Anti-inflammatory

The antioxidant compounds in olive leaf extract can reduce the amount of inflammation in the body, indicating it may be a useful treatment in people suffering from rheumatoid arthritis and other autoimmune diseases. There has been limited research examining the effect of olive leaf extract on arthritis, however a study using a combination of olive oil (which contains the same antioxidants as olive leaf extract) and fish oil produced a reduction in pain and increased mobility after just 12 weeks. If using olive leaf extract to treat arthritis, it is therefore advisable to increase your fish intake or also use fish oil supplements at the same time.

Heart health and high blood pressure

Inflammation and damage to the blood vessels caused by free radicals is thought to be a driving factor in the process of heart disease and other cardiovascular diseases. The combined antioxidant, anti-inflammatory and anti-hypertensive (blood-pressure-reducing) effects of olive leaf extract make it an ideal treatment for anyone with high cholesterol, risk factors for heart disease or a strong family history of heart attack or stroke.

Large population studies in Europe looking at the type of dietary fat consumed have shown that people who consume a diet rich in olive oil have a reduced risk of heart disease and high blood pressure. The antioxidants found in olive oil and olive leaf extract have been shown to reduce blood pressure in animals and the long history of using medicines made from olive leaves to reduce blood pressure both indicate that olive leaf extract may provide significant benefit for people with high blood pressure and heart problems.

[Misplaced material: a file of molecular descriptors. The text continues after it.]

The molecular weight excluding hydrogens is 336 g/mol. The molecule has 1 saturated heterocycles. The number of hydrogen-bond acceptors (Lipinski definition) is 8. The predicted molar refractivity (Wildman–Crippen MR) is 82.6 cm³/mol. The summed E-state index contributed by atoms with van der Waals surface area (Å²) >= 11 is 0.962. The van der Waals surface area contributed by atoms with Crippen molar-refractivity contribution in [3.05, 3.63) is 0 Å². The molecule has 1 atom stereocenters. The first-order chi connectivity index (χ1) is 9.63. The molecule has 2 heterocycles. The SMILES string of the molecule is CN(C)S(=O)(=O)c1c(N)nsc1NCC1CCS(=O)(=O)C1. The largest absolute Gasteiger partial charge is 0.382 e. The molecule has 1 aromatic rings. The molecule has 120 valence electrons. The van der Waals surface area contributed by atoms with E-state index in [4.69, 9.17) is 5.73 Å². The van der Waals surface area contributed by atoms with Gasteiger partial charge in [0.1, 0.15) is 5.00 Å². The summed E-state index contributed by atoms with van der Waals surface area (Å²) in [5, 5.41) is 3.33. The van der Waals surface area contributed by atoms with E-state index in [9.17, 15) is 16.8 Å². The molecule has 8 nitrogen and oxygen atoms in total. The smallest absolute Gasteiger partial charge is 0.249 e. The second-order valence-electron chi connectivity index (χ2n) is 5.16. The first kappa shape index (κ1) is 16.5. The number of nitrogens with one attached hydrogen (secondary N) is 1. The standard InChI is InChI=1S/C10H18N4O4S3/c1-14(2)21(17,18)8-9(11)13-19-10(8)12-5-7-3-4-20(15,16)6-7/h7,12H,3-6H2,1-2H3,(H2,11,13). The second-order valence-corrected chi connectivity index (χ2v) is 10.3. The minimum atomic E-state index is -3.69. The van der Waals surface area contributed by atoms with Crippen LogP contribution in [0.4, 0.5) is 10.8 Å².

Using olive leaf

The ageing of the global population will bring with it many new challenges in healthcare due to an increase in the prevalence of chronic diseases such as dementia, Alzheimer’s disease and diabetes. The long-term intake of natural extracts or foods with powerful antioxidant properties is thought by many professionals to be the best way to prevent many of these chronic diseases. As many people do not manage to achieve the recommended serves of fruit vegetables each day, the regular use of high-antioxidant plant extracts can provide an alternative source of antioxidants.

For longevity, the recommended dose of olive leaf extract is 5ml taken twice a day, however to treat high blood pressure or arthritis the dose may need to be increased to three times a day.

If you are currently taking blood pressure or blood sugar regulating medication you should speak with your healthcare professional before using olive leaf extract. Olive leaf extracts made from freshly picked leaves have been shown to have higher levels of antioxidants and may be superior to other products using dried plant material.

Gerard Elms is a naturopath and nutritionist with a practice in Surry Hills, Sydney. He specialises in men’s health, weight loss and digestive problems. T: (02) 9211 3811, E: gerard@theelmtree.com.au

The WellBeing Team

The WellBeing Team